4 Ideas for Creating Impactful Active Learning Experiences Online

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For educators, one of the most common challenges with remote teaching is creating impactful active learning experiences online. When students are actively learning, they are making connections to their own lives, questioning, and collaborating, which leads to more significant, durable learning outcomes.

With the right strategies and tools, you can create a dynamic and engaging classroom that uses active learning to boost understanding.

Here, we walk you through four active learning strategies and offer ideas on to employ them with an engagement tool created by three Harvard professors:

1. Check for understanding during your class time

When a concept is too challenging, students get frustrated and lose interest. So it’s important to stay alert to where your students are struggling during class.

In the classroom, this is easy to do. You can pick up on cues and adapt your activities to keep students engaged. But it’s easy to lose this immediate feedback loop when teaching online.

So how can you keep students engaged and check for understanding in a virtual classroom?

With Learning Catalytics, you can ask questions during your class time and receive their immediate responses. This will allow you to identify common misconceptions in real-time and adapt your class time accordingly.

Visual data in Learning Catalytics shows you where students are struggling

Students can also click an “I don’t understand” button at any time so you can immediately know when they are confused without needing to constantly interrupt class to ask if students have any questions.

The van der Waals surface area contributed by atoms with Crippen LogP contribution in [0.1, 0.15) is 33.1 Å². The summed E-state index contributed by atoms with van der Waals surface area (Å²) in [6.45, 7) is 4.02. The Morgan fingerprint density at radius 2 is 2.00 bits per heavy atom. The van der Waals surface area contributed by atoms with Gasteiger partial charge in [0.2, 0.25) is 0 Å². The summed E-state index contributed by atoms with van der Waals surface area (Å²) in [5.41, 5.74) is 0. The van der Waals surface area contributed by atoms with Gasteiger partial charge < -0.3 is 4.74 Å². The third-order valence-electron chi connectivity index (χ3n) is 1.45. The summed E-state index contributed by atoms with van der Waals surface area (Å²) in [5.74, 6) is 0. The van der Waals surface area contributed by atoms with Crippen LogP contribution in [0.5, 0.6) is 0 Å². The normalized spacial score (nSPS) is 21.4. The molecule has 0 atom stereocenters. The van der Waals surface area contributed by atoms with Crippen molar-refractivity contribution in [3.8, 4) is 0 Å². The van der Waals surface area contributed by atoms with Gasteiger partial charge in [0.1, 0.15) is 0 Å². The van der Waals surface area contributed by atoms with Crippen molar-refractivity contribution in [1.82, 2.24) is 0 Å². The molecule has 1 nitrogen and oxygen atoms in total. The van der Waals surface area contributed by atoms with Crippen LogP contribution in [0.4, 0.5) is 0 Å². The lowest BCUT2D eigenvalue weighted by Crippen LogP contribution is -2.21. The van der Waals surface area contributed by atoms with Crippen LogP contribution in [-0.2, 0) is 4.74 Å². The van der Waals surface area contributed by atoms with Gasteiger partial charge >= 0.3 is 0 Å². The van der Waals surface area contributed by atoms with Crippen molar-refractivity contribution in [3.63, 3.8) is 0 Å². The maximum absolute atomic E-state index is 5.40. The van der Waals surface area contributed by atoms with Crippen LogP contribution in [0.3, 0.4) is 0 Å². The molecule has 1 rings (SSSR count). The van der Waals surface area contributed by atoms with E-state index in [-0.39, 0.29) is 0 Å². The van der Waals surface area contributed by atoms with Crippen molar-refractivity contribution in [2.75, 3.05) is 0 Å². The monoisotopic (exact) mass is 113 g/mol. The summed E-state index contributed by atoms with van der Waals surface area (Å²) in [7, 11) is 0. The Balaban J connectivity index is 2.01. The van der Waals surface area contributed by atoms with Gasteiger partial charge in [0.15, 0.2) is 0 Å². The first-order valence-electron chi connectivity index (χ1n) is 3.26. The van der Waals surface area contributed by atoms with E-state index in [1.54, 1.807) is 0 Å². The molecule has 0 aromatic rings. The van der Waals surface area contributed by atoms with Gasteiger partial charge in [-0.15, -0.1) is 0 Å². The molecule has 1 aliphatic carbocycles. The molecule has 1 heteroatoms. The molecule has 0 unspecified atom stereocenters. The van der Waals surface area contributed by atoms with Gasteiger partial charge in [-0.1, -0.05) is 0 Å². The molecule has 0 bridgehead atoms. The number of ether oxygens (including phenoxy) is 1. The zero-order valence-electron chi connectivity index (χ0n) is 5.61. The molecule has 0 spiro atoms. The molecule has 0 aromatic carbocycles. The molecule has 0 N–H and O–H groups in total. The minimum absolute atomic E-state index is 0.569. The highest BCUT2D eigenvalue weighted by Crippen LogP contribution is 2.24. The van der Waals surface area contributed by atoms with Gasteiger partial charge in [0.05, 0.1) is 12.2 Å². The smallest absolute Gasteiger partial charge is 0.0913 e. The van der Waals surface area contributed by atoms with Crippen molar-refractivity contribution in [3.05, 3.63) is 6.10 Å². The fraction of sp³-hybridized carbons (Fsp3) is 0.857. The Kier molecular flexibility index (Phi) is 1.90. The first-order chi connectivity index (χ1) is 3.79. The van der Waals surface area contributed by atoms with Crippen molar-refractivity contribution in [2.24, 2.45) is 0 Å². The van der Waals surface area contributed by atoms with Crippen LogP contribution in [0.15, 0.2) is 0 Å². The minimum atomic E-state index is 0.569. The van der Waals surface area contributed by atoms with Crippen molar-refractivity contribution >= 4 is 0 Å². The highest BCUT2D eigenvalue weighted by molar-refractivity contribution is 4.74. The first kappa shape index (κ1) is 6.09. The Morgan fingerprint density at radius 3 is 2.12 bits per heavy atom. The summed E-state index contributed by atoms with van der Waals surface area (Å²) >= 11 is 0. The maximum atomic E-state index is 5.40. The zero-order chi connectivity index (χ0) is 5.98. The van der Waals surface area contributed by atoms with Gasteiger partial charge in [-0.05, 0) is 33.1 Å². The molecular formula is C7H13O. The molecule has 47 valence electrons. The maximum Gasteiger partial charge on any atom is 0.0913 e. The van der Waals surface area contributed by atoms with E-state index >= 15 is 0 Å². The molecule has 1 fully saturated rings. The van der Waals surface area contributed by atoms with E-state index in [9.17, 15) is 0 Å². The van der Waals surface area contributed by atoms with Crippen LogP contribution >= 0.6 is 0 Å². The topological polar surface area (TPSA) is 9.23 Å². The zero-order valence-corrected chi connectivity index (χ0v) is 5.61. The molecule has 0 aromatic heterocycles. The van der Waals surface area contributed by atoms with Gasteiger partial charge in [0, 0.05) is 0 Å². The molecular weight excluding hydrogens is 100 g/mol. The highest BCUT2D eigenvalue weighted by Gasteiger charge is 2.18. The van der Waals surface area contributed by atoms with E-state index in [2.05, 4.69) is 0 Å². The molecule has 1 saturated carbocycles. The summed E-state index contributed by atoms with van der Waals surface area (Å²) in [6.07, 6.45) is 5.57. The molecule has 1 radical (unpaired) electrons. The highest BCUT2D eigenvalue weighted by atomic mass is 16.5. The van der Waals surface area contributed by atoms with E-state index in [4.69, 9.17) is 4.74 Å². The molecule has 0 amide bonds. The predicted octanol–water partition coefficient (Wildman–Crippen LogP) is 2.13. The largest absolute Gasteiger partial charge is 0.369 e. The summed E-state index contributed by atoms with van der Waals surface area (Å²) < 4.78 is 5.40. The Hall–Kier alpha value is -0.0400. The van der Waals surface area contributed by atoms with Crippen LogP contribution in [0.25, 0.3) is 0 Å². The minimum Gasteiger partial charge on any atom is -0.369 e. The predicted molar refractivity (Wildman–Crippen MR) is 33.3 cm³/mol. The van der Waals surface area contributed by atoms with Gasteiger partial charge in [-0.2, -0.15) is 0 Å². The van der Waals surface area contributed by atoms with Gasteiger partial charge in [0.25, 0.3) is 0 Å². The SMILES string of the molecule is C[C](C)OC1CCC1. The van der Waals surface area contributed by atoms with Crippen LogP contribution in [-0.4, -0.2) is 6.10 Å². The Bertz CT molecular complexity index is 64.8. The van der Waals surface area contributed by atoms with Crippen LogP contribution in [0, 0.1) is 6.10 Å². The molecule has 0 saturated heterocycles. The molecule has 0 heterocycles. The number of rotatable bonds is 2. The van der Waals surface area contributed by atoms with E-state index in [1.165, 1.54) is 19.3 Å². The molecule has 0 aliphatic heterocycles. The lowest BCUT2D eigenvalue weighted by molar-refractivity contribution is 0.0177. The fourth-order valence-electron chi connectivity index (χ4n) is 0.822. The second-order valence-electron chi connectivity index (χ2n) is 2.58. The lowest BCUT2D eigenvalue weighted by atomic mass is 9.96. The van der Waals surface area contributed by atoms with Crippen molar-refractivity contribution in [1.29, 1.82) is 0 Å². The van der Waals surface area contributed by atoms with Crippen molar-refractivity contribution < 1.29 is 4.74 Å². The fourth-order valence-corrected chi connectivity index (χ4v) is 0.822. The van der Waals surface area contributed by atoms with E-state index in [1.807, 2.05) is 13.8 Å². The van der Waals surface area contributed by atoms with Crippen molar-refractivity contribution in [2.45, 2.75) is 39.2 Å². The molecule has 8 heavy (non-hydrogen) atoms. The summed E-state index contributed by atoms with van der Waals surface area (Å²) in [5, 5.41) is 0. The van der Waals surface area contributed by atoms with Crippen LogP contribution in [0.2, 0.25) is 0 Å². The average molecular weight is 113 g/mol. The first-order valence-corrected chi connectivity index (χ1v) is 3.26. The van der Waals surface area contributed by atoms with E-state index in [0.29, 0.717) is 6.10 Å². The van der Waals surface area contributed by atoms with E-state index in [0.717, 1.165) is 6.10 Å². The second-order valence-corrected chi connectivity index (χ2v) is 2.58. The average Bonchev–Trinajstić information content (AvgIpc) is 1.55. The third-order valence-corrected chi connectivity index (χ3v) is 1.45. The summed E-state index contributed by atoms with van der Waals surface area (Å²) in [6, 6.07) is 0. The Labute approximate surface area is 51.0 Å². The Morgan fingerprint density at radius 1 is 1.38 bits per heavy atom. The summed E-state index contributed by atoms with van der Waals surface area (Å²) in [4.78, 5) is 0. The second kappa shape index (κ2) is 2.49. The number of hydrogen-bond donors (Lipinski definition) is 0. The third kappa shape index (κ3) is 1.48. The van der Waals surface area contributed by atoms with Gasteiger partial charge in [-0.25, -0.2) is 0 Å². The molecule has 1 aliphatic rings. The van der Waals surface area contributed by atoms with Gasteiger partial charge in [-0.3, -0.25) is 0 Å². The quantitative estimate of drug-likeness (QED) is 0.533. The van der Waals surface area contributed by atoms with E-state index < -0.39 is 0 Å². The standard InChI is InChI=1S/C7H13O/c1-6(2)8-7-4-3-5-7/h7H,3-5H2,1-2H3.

The “I don’t understand” button in Learning Catalytics gives students an easy way to communicate with you about their need for more clarification

“I’d ask an instructor watching this, when do you know you’ve lost your students? Typically the answer for that is on the first or second exam when they tend to bomb it. For me, I would know that at maybe 9:30 in the morning in the middle of a lecture because I see a little red line blip showing that the students didn't understand what I just said and I’ll change my lecture at that point to clarify,” says Terry Austin, Department Chair at Temple College.

2. Ask a variety of open-ended questions

Daniel Pink, the author of the book Drive, says that one of the conditions needed to trigger engagement is purpose: The student must be able to link what they are doing to the wider world.

Asking open-ended questions helps your students find relevance in the class material by giving them the opportunity to actively apply concepts in different ways.

In Learning Catalytics, you have over 15 open-ended question types you can choose from.

In Learning Catalytics, you have the flexibility to choose from 18 question types in assessing student understanding and engaging them with different applications of concepts.

Incorporating a variety of questions types enables you to accommodate different learning styles and ultimately, engage more students.

We explore two more strategies and how to implement them in the short video below. Watch it here:

Learning Catalytics Video
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Learning Catalytics is an interactive student response tool that uses learners’ smartphones, tablets, or laptops to engage them in interactive tasks and thinking during classroom activities.

Learn more on how you can start using Learning Catalytics in your in-person, online, or blended classes this fall.

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